The Algorithm is the Message: What the Robot Saw

What the Robot that Saw Doesn’t See — aka Coronavirus meets Moderation Algorithms

What the Robot Saw has recently moved to Twitch. (Though you can always find it at the WTRS homepage, regardless of where the stream is.) Despite their being gaming-centered, Twitch seems to be working out well: The compression algorithms are presumably designed for computer animated games — so, minus a few nitpicks, the image quality for WTRS’s graphics is much better than it was on YouTube. It’s easy for the Robot to start and stop streams throughout the day. And best of all — so far their “community guidelines” algorithms aren’t knocking the Robot offline at every turn. (For the record, the Robot is an upstanding member of its community — just look at all the recycling it does… )

To be fair, I understand YouTube’s predicament in trying to train AI’s to filter out troll videos: I know it’s hard because I’ve been training the Robot to do that kind of thing for over a year. In the Robot’s case, it curates a small number of videos to begin with. If the Robot overaggressively culls content, it doesn’t knock that content offline entirely. In YouTube’s case, it’s a bigger deal, and can have a potentially bigger impact. ‘What the Robot Saw’ is a silly robot film, but it’s about the serious concern of making videos (and by extension, their humans) invisible if they don’t fit the mass popularity algorithm. Usually it happens by burying them in recommendations and search results. Now the “misfits” are being removed entirely. The Robot will be OK. But what — and who — else is not getting seen that should be? YouTube has become a global meta-medium that influences how we perceive the culture of the moment. And it’s search algorithms, then, are a meta-meta-medium. So — this matters.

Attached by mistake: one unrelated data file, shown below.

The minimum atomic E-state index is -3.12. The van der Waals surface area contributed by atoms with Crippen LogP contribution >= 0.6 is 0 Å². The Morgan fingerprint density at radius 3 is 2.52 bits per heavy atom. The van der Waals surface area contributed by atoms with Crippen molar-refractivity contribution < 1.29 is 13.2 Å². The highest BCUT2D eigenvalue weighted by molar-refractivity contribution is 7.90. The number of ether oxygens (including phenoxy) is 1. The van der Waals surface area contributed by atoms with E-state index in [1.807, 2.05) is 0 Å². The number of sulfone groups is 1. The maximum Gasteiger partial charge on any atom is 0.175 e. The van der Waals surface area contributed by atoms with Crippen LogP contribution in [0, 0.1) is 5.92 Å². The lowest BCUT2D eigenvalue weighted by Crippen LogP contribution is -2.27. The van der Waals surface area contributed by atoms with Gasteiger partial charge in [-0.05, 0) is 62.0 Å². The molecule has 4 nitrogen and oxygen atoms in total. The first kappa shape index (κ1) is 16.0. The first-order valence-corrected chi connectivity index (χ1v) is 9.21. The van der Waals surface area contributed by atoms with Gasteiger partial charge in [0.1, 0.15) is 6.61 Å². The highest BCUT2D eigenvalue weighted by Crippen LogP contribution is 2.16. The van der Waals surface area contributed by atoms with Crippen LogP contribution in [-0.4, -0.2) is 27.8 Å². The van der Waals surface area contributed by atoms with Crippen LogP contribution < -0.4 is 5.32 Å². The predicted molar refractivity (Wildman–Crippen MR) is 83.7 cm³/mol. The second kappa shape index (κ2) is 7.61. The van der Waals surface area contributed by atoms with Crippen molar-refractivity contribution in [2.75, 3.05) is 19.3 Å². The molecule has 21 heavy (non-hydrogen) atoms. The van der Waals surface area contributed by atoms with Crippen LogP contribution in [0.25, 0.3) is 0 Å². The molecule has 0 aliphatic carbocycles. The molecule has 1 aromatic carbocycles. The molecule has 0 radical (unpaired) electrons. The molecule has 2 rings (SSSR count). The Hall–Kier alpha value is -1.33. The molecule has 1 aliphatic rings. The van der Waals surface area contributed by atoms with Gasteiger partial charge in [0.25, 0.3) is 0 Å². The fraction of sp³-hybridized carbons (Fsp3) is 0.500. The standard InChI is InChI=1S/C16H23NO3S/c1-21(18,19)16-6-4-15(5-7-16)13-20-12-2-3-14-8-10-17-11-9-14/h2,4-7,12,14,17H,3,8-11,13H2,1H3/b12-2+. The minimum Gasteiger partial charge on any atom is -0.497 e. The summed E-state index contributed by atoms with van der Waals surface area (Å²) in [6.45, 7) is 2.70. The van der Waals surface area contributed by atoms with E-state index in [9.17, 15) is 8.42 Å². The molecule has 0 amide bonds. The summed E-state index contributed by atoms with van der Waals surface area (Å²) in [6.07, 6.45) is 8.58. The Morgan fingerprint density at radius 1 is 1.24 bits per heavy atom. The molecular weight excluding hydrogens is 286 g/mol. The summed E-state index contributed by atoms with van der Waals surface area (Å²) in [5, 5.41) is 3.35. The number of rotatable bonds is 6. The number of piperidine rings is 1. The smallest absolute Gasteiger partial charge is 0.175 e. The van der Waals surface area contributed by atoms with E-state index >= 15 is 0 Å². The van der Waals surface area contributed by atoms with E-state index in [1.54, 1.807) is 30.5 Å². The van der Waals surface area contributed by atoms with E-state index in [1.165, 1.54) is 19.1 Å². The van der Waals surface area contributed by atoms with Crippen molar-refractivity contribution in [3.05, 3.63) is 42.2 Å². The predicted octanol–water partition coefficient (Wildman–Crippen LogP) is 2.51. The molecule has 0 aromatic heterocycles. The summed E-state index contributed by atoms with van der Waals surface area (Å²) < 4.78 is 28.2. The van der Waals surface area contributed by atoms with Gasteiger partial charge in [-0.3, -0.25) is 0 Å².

YouTube has said they’re trying to keep videos off their site that spread of disinformation about Coronavirus. And stopping disinformation is a good thing. But they’ve got a dilemma, because at the intersection of monetization, popularity, and fear lies disinformation. AI’s are notoriously imperfect moderators, so a lot of disinfo still gets out, while some amount of legitimate content gets censored. Both parts of this are worth keeping an eye on. Which will be hard to do, since not even Robots can see what isn’t there.